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Glossary - False positive Bagel topped with poppy seeds

A "false positive" is a result that is erroneously positive under circumstances where such results are normally unexpected.  For example, if a person eats poppy seeds (commonly added to some types of bagels), a drug abuse test could lead to a "false positive" result for cocaine use, despite the non-narcotic nature of this food additive.

Blocking sources of spam by IP address

In the context of using a blacklist to block inbound messages from IP addresses known to be sources of spam, there are no "false positives" where a listing error (e.g., technical, human, etc.) did not occur; administrators expect that all eMail communications from listed IP addresses will be blocked, regardless of message content.

The purposes of using anti-spam blacklists on mail servers include, but are not limited to, the following reasons:

  • the blacklisting criteria is acceptable
  • to block communications from known sources of spam (which stops spam)
  • to reduce bandwidth and operational costs
  • to indicate to internet providers that spam is unacceptable
  • to encourage internet providers to avoid doing business with spammers
  • because it's the right thing to do

The point of blocking an IP address is that those responsible for it will know that their system is emitting spam, either by way of system error reports or end-user complaints; with this knowledge, the operators can take appropriate steps to stop the spam (e.g., by fixing security problems, terminating spammer accounts, etc.).  Due to the common practice of ISPs to use a small number of IPs for outbound mail for many different clients, the more popular blacklists are actually more effective at applying pressure to ISPs who don't take the spam problem seriously.

For a blacklist that works on a basis of IP addresses (as the vast majority do), it's not possible to differentiate between what is or isn't spam, nor should it be the job of such a blacklist since this could potentially require eMail content inspection or other related techniques (e.g., blacklists that catalogue internet domain names instead of IPs {which are also very effective}).

Social impact

One essential point is that when the IP address of a system is blocked due to blacklist inclusion that it is the IP address that is listed, and not an individual user.  The operators who choose to use a given blacklist obviously agree with its criteria, removal options (if any), points of contact (if any), and democratic procedures (if any), or else they wouldn't use it.  To call it a "false positive" when legitimate eMail is blocked is actually confusing the issue.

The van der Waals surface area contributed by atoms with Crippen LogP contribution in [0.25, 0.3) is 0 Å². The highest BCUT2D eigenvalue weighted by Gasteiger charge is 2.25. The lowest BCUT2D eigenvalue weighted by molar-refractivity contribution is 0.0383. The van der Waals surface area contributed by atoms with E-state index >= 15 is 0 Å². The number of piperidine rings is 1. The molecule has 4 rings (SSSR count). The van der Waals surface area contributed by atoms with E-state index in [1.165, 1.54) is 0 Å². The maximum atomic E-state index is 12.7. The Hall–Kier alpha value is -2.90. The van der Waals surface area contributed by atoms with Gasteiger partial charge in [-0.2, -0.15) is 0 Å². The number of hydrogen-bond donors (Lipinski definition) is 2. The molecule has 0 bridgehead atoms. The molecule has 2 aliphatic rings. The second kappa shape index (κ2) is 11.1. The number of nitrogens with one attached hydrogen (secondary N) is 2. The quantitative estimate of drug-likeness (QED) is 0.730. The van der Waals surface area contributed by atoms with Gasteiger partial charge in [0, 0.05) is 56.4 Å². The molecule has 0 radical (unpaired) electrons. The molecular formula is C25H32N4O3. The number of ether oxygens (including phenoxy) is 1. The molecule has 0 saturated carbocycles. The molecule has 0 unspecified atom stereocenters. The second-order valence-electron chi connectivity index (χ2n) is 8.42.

Unfortunately, claims of "false positives" by spammers or ill-informed third-parties often arise.  The spammers are being manipulative.  The ill-informed third-parties, who are sometimes being manipulated, are usually end-users who have been provided with incorrect information about the criteria of the blacklist, the responsible parties, etc.

An ill-informed user who just wants to send eMail will sometimes complain to the blacklist user that "my ISP said you need to stop using that list because it has too many false positives," but after directing them to links that show the spam evidence (e.g., a Google search of NANAS for the offending IP) and explaining that IPs that are sources of such unethical/disgusting content (usually it's not too difficult to find spam samples that include filthy concepts describing actions involving certain human organs, animals, young children, etc.), the user then goes back to their ISP to demand that they fix the problem.

If the ISP just points the proverbial finger again, then it's only natural for the user to wonder if they really want to keep dealing with an ISP that can't solve simple technical problems such as this by terminating spammers (the end result has been that the ISP either fixes the problem, or, far more often, the customer switches to a different ISP that does take the spam problem seriously).

Claiming that the blockage of an IP address is a "false positive" is an inaccurate way to explain what's actually happening, and that leaves users with the incorrect impression that blacklists are dysfunctional.  Calling it "listing/blocking known sources of spam" is factual, and clearly does not invite the wrong impression, but this is not as easy to say as the word "blacklist."

See also

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